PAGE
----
The 40-year-old Mission SF Federal Credit Union will be merged with a larger institution by April 30 if its balance sheet fails to improve, according to officials.
To avoid this, the directors are trying to raise $250,000.
“We’ve been fighting for our lives,” said Roberto Hernandez, a former chair of the credit union who returned recently as a director. If forced to merge, they would prefer to avoid merging with a large North Carolina institution chosen by the National Credit Union Administration, he said.
It’s unclear if Mission SF will be able to raise the money it needs to remain independent. So far, directors said, they have raised $50,000, largely from other credit unions sympathetic to their situation.
Cherie Umbel, in the office of public and congressional affairs for the National Credit Union Administration, wrote in an e-mail response to a question on Mission SF’s options, “The resolution process has not been finalized.”
Asked if it was likely that Mission SF would raise the money to avoid a merger, she wrote, “Credit unions have accomplished this before.”
There are 7,402 federally insured credit unions, but only 1,109 are classified as low-income, and only 326 of these have memberships similar to Mission SF in size, ties to a geographic area and limited incomes.
“We’re a community development credit union,” said Margaret Libby, a board member and executive director of Mission SF’s Financial Center.
This means that Mission SF makes low-income residents a priority. The credit union has been a leader in offering banking alternatives to low-income residents, who pay steep fees to use the many check-cashing outlets in the Mission District.
Mission SF has also been involved in initiatives such as teaching financial literacy, and with Bernal Bucks, a local currency for merchants and residents in Bernal Heights. The credit union, according to the Bernal Bucks website, would issue a debit card for the currency.
Hernandez and others said they feared these initiatives would end if the credit union merges with an out-of-state institution. The directors would prefer to remain independent. If that becomes impossible, they want to merge with a local institution like the Cooperative Center Federal Credit Union in Berkeley.
Mission SF, which had assets of $6.1 million at the end of last year, got caught in the 2008 mortgage crisis. But unlike larger institutions, it has had no federal help.
Its small size means that it took just three bad loans and some troubled assets to put the credit union in peril, according to the treasurer.
One mortgage for more than $400,000 had to be foreclosed, and the house is now owned and being rented out by the credit union. The other two loans were second mortgages.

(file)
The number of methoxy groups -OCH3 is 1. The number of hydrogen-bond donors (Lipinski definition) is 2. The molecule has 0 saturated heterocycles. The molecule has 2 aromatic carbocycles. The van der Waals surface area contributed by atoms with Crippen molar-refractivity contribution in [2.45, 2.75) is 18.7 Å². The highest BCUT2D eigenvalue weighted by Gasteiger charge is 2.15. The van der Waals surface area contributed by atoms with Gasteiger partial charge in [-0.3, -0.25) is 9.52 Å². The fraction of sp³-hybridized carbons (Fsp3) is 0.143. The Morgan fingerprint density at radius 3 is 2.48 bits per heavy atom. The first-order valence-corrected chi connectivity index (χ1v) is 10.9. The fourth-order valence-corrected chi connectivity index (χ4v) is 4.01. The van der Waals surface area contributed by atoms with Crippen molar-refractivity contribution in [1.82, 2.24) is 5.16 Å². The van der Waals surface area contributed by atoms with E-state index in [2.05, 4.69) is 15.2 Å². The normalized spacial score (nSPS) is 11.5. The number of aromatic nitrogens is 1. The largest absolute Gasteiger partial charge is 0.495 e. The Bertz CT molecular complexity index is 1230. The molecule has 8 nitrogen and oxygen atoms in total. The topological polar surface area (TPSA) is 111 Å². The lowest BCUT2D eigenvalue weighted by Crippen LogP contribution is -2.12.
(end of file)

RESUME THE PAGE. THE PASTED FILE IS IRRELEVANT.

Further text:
Talking about the seconds, Dave De Graff, the board’s treasurer, said, “The guy foreclosed and the bank that had the first [got the house] and we got nothing. Basically, those loans sucked up our reserves.”
Although second mortgages are considered riskier, regulators said in an e-mail that 40 percent of Mission SF’s peers also offered second mortgages. Larger banks also avoid risks by selling their loans to Freddie Mac and Fannie Mae, but regulators wrote in response to written questions that “most small credit unions lack the economies of scale that make participation feasible.”
Federal regulators consider 7 percent a sufficiently capitalized credit union. When a credit union falls below 6 percent, the National Credit Union Administration requires a Net Worth Restoration Plan to outline how the credit union will restore its capital to 7 percent or above.
Libby noted that many credit unions are operating under such target plans. Mission SF has been operating under one since May, 2010, she wrote in an e-mail. The credit union achieved the quarterly targets in June and September, 2010, Libby wrote. Then, another another real estate loan went bad in late 2010 and the credit union fell below 2 percent, which triggers the 90-day clock.
In that time, ” the NCUA can merge, conserve, liquidate or take other regulatory action” against the credit union, Libby said. Based on an appeal submitted by Mission SF’s board regulators voted to take other action, giving the credit union 90 additional days or until April 30. The earlier deadline had been January 31.
The directors pointed out that the federal TARP program stepped in to help failing banks, but has done nothing to assist the smaller credit unions that traditionally serve lower-income clients. Recently, they said, regulators had made it even more difficult for the credit union to overcome its current problems.
“Right now that’s what change is — we’re under a much tighter regulatory structure,” said De Graff. “In the past we were given more time.”
Mission SF’s total outstanding loans grew substantially over the last 10 years, while its membership numbers have fallen. In 2000 it had 2,782 members and outstanding loans of $3.8 million. By June of 2010 outstanding loans had risen to $5.7 million, but they peaked in September 2008 at $7.9. Membership had declined to 2,426 as of September 2010.
Although 10 percent of Mission SF’s second mortgages and 10 percent of its first mortgages could be considered troubled, De Graff said the bank’s portfolio of 129 car loans was doing well.
It’s unclear what will happen over the next few weeks. There were three assisted credit union mergers in 2008, 10 in 2009 and 10 in 2010, according to federal regulators.
Regulators have created an office of minority and women affairs to help distressed credit unions, but Umbel from the National Credit Union Administration said that the new office was not involved in the resolution process for Mission SF.